South Sudan

The Sudanese pound (SDG) has continued to decline against foreign currencies, mainly the U.S. dollar, and Sudanese experts warned of economic collapse.

The exchange rate of one U.S. dollar registered 183 Sudanese pounds in the parallel market on Thursday against the official exchange rate set by the central Bank which is 55 pounds.

Sudanese experts said the decline of the Sudanese pound against foreign currencies is a sign of economic collapse, warning against the repercussions of such collapse.

“This continued decline in the exchange rate of the Sudanese pound against foreign currencies represents an economic collapse,” Abdullah Noureddin, deputy director of Balad Bank in Sudan and economic expert, told Xinhua on Friday.

“I think the solution is to increase the production and maximize the cash exports to provide foreign currency,” he added.

Kamal Ahmed Yousif, dean of faculty of commerce at Al Neelain University in Sudan, attributed the decline in the exchange rate to weak production and absence of external aid due to continuation of Sudan on the U.S. list of states sponsors of terrorism.

“This is a severe crisis that needs movement in many directions at the internal and external levels, where a peace agreement must be reached to end the war so as to save the resources the war consumed, while to open up to the external world to attract support, funding and investments,” Yousif told Xinhua on Friday.

He summed up the factors affecting the economic situation in inflation, weakness of production and exports, lack of money supply, the psychological factor, and the state of mistrust from the business sector, consumers and investors.

In a statement issued late Thursday, the Finance Ministry accused elements from the regime of ousted President Omar al-Bashir of pumping large quantities of currency to purchase dollars and gold at higher prices to sabotage the economy.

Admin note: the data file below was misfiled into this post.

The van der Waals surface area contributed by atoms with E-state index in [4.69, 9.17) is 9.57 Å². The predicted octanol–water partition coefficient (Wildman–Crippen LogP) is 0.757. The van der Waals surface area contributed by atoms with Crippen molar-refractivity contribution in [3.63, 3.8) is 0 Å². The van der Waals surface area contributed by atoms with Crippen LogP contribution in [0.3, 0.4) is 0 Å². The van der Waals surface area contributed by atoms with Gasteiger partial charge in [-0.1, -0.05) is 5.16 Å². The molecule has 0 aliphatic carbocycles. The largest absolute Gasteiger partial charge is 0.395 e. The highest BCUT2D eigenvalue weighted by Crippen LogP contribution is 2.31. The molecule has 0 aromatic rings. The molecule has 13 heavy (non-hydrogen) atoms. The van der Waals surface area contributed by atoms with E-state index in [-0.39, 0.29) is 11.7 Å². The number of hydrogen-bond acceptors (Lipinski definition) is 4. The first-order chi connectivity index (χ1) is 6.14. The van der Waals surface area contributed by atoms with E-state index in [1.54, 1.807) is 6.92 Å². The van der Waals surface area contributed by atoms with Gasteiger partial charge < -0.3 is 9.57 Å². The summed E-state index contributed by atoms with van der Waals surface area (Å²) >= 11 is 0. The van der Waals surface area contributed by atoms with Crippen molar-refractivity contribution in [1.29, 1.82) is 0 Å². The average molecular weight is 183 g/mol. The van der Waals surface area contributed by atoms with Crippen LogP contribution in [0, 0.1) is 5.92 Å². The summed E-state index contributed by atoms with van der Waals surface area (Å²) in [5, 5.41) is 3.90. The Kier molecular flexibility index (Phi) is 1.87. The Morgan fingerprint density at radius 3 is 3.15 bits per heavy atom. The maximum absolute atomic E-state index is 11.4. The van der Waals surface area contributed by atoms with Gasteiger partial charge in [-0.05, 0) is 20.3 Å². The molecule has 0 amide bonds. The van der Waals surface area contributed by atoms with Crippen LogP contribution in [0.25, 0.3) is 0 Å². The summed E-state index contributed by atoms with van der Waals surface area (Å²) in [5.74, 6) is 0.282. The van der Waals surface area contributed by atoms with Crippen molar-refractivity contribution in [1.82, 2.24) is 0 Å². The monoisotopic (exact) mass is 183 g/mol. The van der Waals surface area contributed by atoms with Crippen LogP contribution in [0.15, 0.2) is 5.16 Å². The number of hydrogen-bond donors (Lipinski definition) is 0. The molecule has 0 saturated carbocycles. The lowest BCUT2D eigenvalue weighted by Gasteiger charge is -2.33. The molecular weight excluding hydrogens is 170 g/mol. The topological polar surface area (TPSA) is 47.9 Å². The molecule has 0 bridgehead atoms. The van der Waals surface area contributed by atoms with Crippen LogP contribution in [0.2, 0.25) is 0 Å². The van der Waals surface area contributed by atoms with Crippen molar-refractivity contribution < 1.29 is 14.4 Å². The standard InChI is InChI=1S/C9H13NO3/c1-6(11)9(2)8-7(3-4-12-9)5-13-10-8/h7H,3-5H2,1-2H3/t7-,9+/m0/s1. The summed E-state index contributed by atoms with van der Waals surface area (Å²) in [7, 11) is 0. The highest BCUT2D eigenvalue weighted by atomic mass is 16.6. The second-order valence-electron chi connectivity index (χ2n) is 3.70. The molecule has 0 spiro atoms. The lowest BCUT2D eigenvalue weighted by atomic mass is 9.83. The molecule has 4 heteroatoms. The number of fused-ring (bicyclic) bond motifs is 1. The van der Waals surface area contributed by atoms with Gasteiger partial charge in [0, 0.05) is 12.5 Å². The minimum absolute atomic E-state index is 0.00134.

“What is being rumored about the state’s purchase of dollars from the parallel market to cover the country’s need for strategic goods is untrue,” it said.

The ministry described the devaluation of the Sudanese pound against other currencies as “organized sabotage against the economy” and comes as an extension of the purchase of quantities of gold at prices higher than the international stock market prices of last week.

Meanwhile, Sudan’s Prime Minister Abdalla Hamdok has admitted that the prices of basic commodities are skyrocketing due to the deterioration of the economic situation.

“Yes, we lost control of the prices, and we have undertaken a number of initiatives to support families, including financial support of up to 3,000 (SDGs) per month for each family, and in order for our people not to depend on financial support, we initiated support for the producers,” he said on a program broadcast by Sudan’s National Radio on Friday.

Hamdok accused that “there are parties that purchase gold with 10 percent more than of its base price. This is an organized sabotage act.”

The continued deterioration in the exchange price of the Sudanese pound has led to a significant hike in the prices of basic and essential commodities, which doubled the suffering of the citizens.

On Friday, the price of one kilogram of chicken exceeded 400 Sudan pounds, while the price of one kilogram of sheep meat reached 900 pounds in the capital of Khartoum.

Sudan has been undergoing a dire economic crisis since the secession of South Sudan in 2011, due to which Sudan lost 75 percent of its oil revenues.

In 2012, Sudan approved five packages to remove bread and fuel subsidies, which sparked a series of protests.

In December 2018, the worsening economic conditions sparked popular protests across Sudan, leading to the ouster of the regime of the former President Omar al-Bashir on April 2019.

It is worth noting that the inflation rate in Sudan jumped to 143.78 percent in July from 136.36 percent in June, with 7.42 percent increase.

Sudan’s Central Statistics Bureau attributed in its monthly report the rise in inflation to the rise in prices of some components food and beverages group, such as drinks, bread, grains, oils, fats, meat and legumes. Enditem

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